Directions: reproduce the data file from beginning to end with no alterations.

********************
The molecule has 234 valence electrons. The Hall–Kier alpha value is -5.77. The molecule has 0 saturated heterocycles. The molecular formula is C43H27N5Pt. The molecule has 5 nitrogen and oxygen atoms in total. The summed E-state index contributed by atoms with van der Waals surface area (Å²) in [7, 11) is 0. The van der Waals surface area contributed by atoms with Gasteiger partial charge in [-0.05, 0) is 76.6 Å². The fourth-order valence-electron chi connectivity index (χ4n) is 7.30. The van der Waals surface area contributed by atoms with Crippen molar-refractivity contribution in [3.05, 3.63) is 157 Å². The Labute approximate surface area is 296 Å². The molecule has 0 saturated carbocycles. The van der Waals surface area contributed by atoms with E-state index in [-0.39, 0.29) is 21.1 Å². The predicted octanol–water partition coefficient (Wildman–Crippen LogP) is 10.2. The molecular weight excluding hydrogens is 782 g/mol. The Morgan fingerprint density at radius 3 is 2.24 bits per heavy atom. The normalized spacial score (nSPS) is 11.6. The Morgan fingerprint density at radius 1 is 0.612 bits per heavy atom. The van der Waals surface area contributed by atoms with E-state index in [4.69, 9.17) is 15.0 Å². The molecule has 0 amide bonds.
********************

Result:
The molecule has 234 valence electrons. The Hall–Kier alpha value is -5.77. The molecule has 0 saturated heterocycles. The molecular formula is C43H27N5Pt. The molecule has 5 nitrogen and oxygen atoms in total. The summed E-state index contributed by atoms with van der Waals surface area (Å²) in [7, 11) is 0. The van der Waals surface area contributed by atoms with Gasteiger partial charge in [-0.05, 0) is 76.6 Å². The fourth-order valence-electron chi connectivity index (χ4n) is 7.30. The van der Waals surface area contributed by atoms with Crippen molar-refractivity contribution in [3.05, 3.63) is 157 Å². The Labute approximate surface area is 296 Å². The molecule has 0 saturated carbocycles. The van der Waals surface area contributed by atoms with E-state index in [-0.39, 0.29) is 21.1 Å². The predicted octanol–water partition coefficient (Wildman–Crippen LogP) is 10.2. The molecular weight excluding hydrogens is 782 g/mol. The Morgan fingerprint density at radius 3 is 2.24 bits per heavy atom. The normalized spacial score (nSPS) is 11.6. The Morgan fingerprint density at radius 1 is 0.612 bits per heavy atom. The van der Waals surface area contributed by atoms with E-state index in [4.69, 9.17) is 15.0 Å². The molecule has 0 amide bonds.